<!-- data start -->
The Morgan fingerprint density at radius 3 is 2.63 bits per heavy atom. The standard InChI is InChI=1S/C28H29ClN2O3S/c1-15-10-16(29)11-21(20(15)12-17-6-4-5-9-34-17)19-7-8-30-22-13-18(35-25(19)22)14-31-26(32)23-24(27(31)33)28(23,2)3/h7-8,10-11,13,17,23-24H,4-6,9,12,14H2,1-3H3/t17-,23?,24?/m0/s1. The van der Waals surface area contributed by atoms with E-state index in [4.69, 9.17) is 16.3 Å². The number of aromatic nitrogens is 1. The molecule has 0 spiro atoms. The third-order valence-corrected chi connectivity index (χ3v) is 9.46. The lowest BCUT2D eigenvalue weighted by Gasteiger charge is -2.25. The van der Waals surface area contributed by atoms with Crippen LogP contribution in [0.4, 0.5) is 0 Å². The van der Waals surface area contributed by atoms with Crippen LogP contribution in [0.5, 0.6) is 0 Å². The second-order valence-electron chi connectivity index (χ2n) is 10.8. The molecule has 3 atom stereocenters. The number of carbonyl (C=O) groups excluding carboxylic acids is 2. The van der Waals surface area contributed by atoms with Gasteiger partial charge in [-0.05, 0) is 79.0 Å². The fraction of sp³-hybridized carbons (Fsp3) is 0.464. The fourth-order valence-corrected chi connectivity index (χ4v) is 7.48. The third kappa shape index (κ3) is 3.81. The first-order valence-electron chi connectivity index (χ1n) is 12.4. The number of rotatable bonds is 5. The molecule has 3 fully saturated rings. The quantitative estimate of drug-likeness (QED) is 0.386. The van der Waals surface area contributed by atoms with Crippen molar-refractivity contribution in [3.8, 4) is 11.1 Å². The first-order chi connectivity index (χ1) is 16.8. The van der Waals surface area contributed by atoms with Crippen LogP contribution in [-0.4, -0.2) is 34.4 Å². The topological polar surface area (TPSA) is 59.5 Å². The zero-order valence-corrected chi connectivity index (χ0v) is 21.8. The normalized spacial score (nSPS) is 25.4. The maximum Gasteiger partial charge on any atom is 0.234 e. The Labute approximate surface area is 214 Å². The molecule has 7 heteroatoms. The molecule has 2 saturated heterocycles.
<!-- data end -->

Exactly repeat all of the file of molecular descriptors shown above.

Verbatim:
The Morgan fingerprint density at radius 3 is 2.63 bits per heavy atom. The standard InChI is InChI=1S/C28H29ClN2O3S/c1-15-10-16(29)11-21(20(15)12-17-6-4-5-9-34-17)19-7-8-30-22-13-18(35-25(19)22)14-31-26(32)23-24(27(31)33)28(23,2)3/h7-8,10-11,13,17,23-24H,4-6,9,12,14H2,1-3H3/t17-,23?,24?/m0/s1. The van der Waals surface area contributed by atoms with E-state index in [4.69, 9.17) is 16.3 Å². The number of aromatic nitrogens is 1. The molecule has 0 spiro atoms. The third-order valence-corrected chi connectivity index (χ3v) is 9.46. The lowest BCUT2D eigenvalue weighted by Gasteiger charge is -2.25. The van der Waals surface area contributed by atoms with Crippen LogP contribution in [0.4, 0.5) is 0 Å². The van der Waals surface area contributed by atoms with Crippen LogP contribution in [0.5, 0.6) is 0 Å². The second-order valence-electron chi connectivity index (χ2n) is 10.8. The molecule has 3 atom stereocenters. The number of carbonyl (C=O) groups excluding carboxylic acids is 2. The van der Waals surface area contributed by atoms with Gasteiger partial charge in [-0.05, 0) is 79.0 Å². The fraction of sp³-hybridized carbons (Fsp3) is 0.464. The fourth-order valence-corrected chi connectivity index (χ4v) is 7.48. The third kappa shape index (κ3) is 3.81. The first-order valence-electron chi connectivity index (χ1n) is 12.4. The number of rotatable bonds is 5. The molecule has 3 fully saturated rings. The quantitative estimate of drug-likeness (QED) is 0.386. The van der Waals surface area contributed by atoms with Crippen molar-refractivity contribution in [3.8, 4) is 11.1 Å². The first-order chi connectivity index (χ1) is 16.8. The van der Waals surface area contributed by atoms with Crippen LogP contribution in [-0.4, -0.2) is 34.4 Å². The topological polar surface area (TPSA) is 59.5 Å². The zero-order valence-corrected chi connectivity index (χ0v) is 21.8. The normalized spacial score (nSPS) is 25.4. The maximum Gasteiger partial charge on any atom is 0.234 e. The Labute approximate surface area is 214 Å². The molecule has 7 heteroatoms. The molecule has 2 saturated heterocycles.